3. Use lists.
Planning ahead is probably the single most important way to save money. A grocery list can keep you focused and cut down on impulse buying or extra return trips. Plan your meals based on what is on sale (from that week’s circular, online or in the paper) and watch your savings soar.
4. Pay attention to how much things cost.
You’ll know a good deal when you see it. Sometimes it’s hard to find things that are not on sale, because stores know people look for those little yellow tags. If you know that you can get grapes for $2 per pound, you won’t fall for the $2.99 sale.
5. Try not to buy produce if it’s over $2 per pound.
The cheapest fruit? Bananas. The cheapest vegetable? Cabbage. Lean toward naturally inexpensive foods and find recipes that your family loves to incorporate them. Have you tried our butter-braised cabbage recipe?
6. Buy the store brand.
I always give it a shot first. If it’s not up to my standards, I move a little up. For more on how store brands measure up favorably to name brands, and how much you can save, see Slash Your Grocery Bill with Store-Brand Products from the Get Rich Slowly blog.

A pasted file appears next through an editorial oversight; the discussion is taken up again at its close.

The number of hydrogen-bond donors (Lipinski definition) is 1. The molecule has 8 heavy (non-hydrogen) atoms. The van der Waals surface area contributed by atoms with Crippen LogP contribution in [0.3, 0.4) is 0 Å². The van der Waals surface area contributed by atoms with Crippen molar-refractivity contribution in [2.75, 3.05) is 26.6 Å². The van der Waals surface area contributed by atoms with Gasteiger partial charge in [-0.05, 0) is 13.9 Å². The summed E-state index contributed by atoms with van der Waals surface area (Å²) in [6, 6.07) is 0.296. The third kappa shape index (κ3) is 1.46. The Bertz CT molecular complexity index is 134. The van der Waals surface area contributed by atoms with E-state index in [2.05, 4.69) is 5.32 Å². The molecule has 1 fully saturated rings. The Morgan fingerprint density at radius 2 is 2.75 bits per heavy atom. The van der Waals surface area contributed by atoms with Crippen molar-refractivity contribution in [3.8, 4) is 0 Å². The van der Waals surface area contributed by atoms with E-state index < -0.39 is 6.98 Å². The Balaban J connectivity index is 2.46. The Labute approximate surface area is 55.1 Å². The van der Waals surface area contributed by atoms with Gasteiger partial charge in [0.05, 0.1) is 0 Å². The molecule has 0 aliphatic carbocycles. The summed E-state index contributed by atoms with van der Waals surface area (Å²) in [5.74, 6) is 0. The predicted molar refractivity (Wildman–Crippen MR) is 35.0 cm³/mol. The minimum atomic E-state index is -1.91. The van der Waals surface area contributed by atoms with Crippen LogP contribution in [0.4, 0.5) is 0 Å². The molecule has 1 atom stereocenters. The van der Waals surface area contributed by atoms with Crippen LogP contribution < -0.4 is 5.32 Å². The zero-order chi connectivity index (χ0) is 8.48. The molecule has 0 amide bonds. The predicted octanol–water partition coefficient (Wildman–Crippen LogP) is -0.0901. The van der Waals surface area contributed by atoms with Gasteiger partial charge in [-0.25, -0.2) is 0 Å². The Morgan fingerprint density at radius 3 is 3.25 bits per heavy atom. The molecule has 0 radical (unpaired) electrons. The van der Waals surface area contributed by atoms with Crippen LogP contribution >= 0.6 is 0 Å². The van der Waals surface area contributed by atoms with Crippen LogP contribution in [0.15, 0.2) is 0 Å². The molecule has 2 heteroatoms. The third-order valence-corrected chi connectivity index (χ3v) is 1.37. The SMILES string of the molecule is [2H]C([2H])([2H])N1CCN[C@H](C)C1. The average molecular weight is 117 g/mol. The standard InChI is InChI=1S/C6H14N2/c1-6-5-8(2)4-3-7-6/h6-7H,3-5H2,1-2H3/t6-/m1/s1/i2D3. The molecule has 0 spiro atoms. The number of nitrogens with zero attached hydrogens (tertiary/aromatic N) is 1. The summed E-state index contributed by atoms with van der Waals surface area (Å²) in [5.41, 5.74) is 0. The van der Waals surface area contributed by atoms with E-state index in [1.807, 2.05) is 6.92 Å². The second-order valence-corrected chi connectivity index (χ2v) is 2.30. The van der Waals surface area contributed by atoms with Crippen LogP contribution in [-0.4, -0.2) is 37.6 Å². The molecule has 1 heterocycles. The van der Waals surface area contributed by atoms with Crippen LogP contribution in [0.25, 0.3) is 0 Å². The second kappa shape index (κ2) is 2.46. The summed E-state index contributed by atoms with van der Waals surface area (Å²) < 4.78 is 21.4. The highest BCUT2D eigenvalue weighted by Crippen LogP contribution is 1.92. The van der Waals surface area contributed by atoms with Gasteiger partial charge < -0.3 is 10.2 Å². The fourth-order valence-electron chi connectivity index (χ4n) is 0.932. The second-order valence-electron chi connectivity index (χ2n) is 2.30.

7. Seek alternative sources for gourmet food.
International, organic, and healthy food can really throw off a grocery budget. Here are some ideas for finding little luxuries for less:
- Trader Joe’s
- Whole Foods’ store brand (365 Everyday Value)
- Amazon (for coffee, tea, tuna in olive oil, chocolate, etc.)
- ethnic aisle of your grocery store
- Check out the winners of the blind taste tests at Cook’s Illustrated. Sometimes ordinary products are better-tasting than pricey European brands.
- Try some of our family’s favorite recipes. We never buy gourmet pasta sauces or pizza, for example, because we can make it faster and better at home.
p.s. I’m not totally against coupons. Of course, we all love the ease of online coupon codes, and in this post, I talk about a another kind of coupon and why it’s worth it.